Consumers are ultimately the people who contribute data to apps, systems and companies, whether they do it automatically by using any sort of device or by answering questionnaires and such.

Obviously, different people have different experiences. It’s not hard to imagine that the same person can like a product/service while at the same time giving it different ratings on different platforms.

For instance, a GPS system is deemed as dependable and accurate throughout the year; the consumers label it as affordable, and just around the time when a global update is scheduled to happen, negative reviews start popping up.

People who weren’t using the aforementioned system wouldn’t feel too inclined to update their rating while those stuck abroad would be deeply affected by it and may completely abandon it.

One sector of the company would analyze the statistics of people who are using the app, the second sector would observe the feedback on social media and app-based platforms, the third sector would check out polls and questionnaires.

This is arguably one of the simplest scenarios of a business with decentralized data processing system with a single product on the table, and still, we can see that the data will conflict even in the most typical day-to-day events.

Implementing SSOT in your enterprise

There are multiple ways to go about integrating SSOT into a company, and the best way to do it is to adapt it to your particular business plan. The smaller the project is, the easier it gets, as you’ll need to filter the information through fewer outlets. Still, there are a few models that have proved to be effective, so let’s take a quick look:

Enterprise service bus (ESB)

In simplest terms, the ESB model enables all systems to send or receive updates across the whole board regarding data transitioning.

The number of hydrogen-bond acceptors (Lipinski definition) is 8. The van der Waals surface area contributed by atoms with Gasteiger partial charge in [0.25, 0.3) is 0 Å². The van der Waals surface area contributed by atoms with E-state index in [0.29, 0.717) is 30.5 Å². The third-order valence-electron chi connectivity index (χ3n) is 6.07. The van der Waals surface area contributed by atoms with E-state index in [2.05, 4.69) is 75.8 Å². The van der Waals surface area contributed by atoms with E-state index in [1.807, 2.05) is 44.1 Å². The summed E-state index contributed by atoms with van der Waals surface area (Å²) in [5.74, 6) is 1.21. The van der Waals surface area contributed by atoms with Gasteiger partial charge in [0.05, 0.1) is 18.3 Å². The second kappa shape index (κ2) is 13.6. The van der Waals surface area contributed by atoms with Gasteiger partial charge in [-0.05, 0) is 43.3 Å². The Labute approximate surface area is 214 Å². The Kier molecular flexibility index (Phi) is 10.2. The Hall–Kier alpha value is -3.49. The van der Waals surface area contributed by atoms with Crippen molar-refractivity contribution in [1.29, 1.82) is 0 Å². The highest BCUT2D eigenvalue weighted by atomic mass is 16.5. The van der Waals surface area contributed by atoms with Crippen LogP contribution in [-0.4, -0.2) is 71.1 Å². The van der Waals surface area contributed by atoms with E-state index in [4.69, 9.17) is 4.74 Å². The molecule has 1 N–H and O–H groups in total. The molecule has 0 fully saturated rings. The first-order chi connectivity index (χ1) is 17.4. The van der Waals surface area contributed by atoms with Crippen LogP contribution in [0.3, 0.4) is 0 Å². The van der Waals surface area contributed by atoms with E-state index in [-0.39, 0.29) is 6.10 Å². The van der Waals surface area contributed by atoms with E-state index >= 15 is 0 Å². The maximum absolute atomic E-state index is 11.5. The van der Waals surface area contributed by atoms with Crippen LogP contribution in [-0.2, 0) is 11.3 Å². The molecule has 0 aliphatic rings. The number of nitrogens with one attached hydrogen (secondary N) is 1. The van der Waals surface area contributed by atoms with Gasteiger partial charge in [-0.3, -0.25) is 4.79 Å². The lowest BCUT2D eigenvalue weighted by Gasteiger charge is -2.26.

Data acquisition, storage and analysis are three separate tasks; normally, the systems can be granted access to stored data while they would regularly receive analyzed information pieces required for their normal operation.

Master-data management (MDM)

The MDM model substitutes as an SSOT for systems that don’t have an actual SSOT. Prior to distributing relevant info, its availability is limited according to the section’s hierarchy.

In such cases, the MDM model can serve as a valid alternative, offering readily available unprocessed data to any team that may depend on it without compromising the aforementioned hierarchy.

Data warehouse (DW)

The data warehouse concept is essentially one of the simplest forms of SSOT. All systems (centralized or decentralized) gather data and provide copies to DW, allowing sectors and teams that have processed it in any different way to easily compare their results.

Andy Schmidt

Andy has been in the online content world for over 10 years as a freelance copywriter, technical writer and translator, covering different topics - finance, energy and also sustainability. What is he doing when not writing? Andy learned how to enjoy long walks, play chess, and finally - how to sleep at night.